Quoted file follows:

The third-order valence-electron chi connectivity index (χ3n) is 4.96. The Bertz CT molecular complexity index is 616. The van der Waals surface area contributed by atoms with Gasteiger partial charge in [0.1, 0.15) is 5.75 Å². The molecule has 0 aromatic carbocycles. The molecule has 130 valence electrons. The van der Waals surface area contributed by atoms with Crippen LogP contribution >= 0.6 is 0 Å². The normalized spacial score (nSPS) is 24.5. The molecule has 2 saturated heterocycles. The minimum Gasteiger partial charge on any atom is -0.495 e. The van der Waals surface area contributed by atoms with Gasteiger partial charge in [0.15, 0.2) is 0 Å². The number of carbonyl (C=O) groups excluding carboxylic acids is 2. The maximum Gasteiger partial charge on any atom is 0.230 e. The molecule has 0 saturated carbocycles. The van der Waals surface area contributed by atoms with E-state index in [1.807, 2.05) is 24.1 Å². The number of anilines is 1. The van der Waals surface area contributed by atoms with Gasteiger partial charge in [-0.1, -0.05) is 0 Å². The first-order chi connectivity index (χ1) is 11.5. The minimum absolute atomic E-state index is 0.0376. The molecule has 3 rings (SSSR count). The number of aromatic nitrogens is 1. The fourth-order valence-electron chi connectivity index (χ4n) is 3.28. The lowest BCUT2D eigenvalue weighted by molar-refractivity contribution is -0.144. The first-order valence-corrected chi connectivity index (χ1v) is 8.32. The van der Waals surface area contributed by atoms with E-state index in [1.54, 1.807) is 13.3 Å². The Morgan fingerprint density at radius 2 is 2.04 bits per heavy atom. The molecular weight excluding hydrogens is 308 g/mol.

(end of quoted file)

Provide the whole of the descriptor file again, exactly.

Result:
The third-order valence-electron chi connectivity index (χ3n) is 4.96. The Bertz CT molecular complexity index is 616. The van der Waals surface area contributed by atoms with Gasteiger partial charge in [0.1, 0.15) is 5.75 Å². The molecule has 0 aromatic carbocycles. The molecule has 130 valence electrons. The van der Waals surface area contributed by atoms with Crippen LogP contribution >= 0.6 is 0 Å². The normalized spacial score (nSPS) is 24.5. The molecule has 2 saturated heterocycles. The minimum Gasteiger partial charge on any atom is -0.495 e. The van der Waals surface area contributed by atoms with Gasteiger partial charge in [0.15, 0.2) is 0 Å². The number of carbonyl (C=O) groups excluding carboxylic acids is 2. The maximum Gasteiger partial charge on any atom is 0.230 e. The molecule has 0 saturated carbocycles. The van der Waals surface area contributed by atoms with E-state index in [1.807, 2.05) is 24.1 Å². The number of anilines is 1. The van der Waals surface area contributed by atoms with Gasteiger partial charge in [-0.1, -0.05) is 0 Å². The first-order chi connectivity index (χ1) is 11.5. The minimum absolute atomic E-state index is 0.0376. The molecule has 3 rings (SSSR count). The number of aromatic nitrogens is 1. The fourth-order valence-electron chi connectivity index (χ4n) is 3.28. The lowest BCUT2D eigenvalue weighted by molar-refractivity contribution is -0.144. The first-order valence-corrected chi connectivity index (χ1v) is 8.32. The van der Waals surface area contributed by atoms with E-state index in [1.54, 1.807) is 13.3 Å². The Morgan fingerprint density at radius 2 is 2.04 bits per heavy atom. The molecular weight excluding hydrogens is 308 g/mol.